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  • Writer's pictureKL Forslund

Casting Traps

This is a woke article about potential pitfalls in casting characters in your stories. There, that should chase away the jerks. Let’s get into a topic that’s been floating in my head for some time. What might you stumble into when filling your story with diverse people? Could those choices create sensitivity concerns? What the heck do you do about it?


The Disclaimer

You can write whatever the heck you want to. You will always offend someone. But you can take care to not be egregious about it, or at least aim your offense at bigots.


You may not be a bigot, but not see certain tropes that you absorbed over decades as having bigoted tones. It’s not fun having that pointed out later, so here we are, hoping to learn and spot them early.


 You don’t have to change your work, but you might want to think and adjust. Or not.


If you’d like someone to blame, there’s been four centuries of racism and domination by a demographic. They ruined it so what happens to gay, trans, black characters means more than moving the story along.


The Diverse Dilemma

If you’re like me, you’d like just about anybody who’s not a Nazi to read your story and find someone like them to root for. That’s a bit harder for some folks who’ve had the aforementioned four hundred years of not seeing themselves in stories. So you give your hero Captain Whitman a sidekick, the affable Bucky Blikman. And later you need to show the dangerous stakes and make our hero sad for awhile so Bucky dies.


Whoops. I was not subtle in those names. “Bucky” was a racist term for Black Men back in the day, and it should be obvious who was white or black in that example. Killing off the Black character to make the white character shine is a stereotype. Worse (and all too common) is the trope of making that death for more gruesome and on-camera than deaths of white characters.


My example was horribly contrived (sorry), and we all should have seen that coming as a bad idea. Now what if the issue is more subtle?


The Avoid List?

Let’s look at all the things we’ve learned to watch out for:

  • Token character amidst the white cast

  • Magical Negro

  • Fridging (Killing a female love interest)

  • Black Man Dies First

  • Minorities as servants

  • Gay couple dies

  • White Savior

  • Ebony & Ivory Romance is Killing Black Love


That last one is new. Having a mixed race couple is shorthand for “see, we’re not racist”, though once upon a time, it was the opposite. Nowadays, there are scarcer examples of healthy Black relationships.


The list could be longer. Which makes it even more likely that any place you put the non-white male character in your story to align with one of those negative tropes.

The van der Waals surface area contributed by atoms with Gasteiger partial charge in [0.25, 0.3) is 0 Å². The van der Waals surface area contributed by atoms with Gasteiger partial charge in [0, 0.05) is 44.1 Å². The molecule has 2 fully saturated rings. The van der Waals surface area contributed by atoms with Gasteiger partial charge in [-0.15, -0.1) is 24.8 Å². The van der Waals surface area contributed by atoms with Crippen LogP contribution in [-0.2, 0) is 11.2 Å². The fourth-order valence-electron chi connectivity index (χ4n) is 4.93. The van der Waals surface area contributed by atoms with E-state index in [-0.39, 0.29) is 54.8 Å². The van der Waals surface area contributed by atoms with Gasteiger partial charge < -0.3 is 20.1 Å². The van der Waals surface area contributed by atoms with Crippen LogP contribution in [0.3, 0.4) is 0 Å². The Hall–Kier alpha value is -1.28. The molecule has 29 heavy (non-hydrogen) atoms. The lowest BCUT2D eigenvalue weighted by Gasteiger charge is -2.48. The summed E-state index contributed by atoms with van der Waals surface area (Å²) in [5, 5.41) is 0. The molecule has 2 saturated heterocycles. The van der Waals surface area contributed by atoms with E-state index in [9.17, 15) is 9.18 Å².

Some Ideas

If you squint, anything can look bad. So open your eyes. Make the characters you have more fully developed. The Magical Negro trope is a Black person who has no background and exists to help the white man. So beef that guy up. Define these characters so an actor would be excited to play them and a reader would get to know them.


Choose diversity when assigning important, leading roles. The core problem with token characters is they’re side characters meant to make the leads look good. When the leads are all white, that’s the racist pattern. Guess what happens when the leads are not mostly white?


When you kill someone off, make that character matter to the story, and to the survivors. Here’s the shocker: kill the white guy first. It’s not been overdone and you can get away with it for another four hundred years.


The Point

Someone may still point at one thing and claim it’s one of the negative tropes. But if you’ve been fair, respectful, and truly diverse in casting, then in the whole, you will not have been able to single out a minority group nor favor a dominant demographic (straight, able-bodied white folks).


I’m leaning toward a far lower ratio of white people in my stories. And I’m not the best candidate to tell stories specifically about being not-white. But, there’s plenty of room for me to learn and have those heroes do amazing things that aren’t about The Struggle. It turns out, everybody needs more of those stories, too.


Remember, diversity is about more than skin tone. Consider, gender/preference, disability, neuro-divergence as well. Writing is a chance to try on someone else’s hat and see them as a person.


Lastly, what you take from this article is up to you. If you’ve got something egregious, you can fix it. Something that MIGHT be problematic can be improved. Don’t lie awake worrying about an angry mob. Focus on making fully realized characters.


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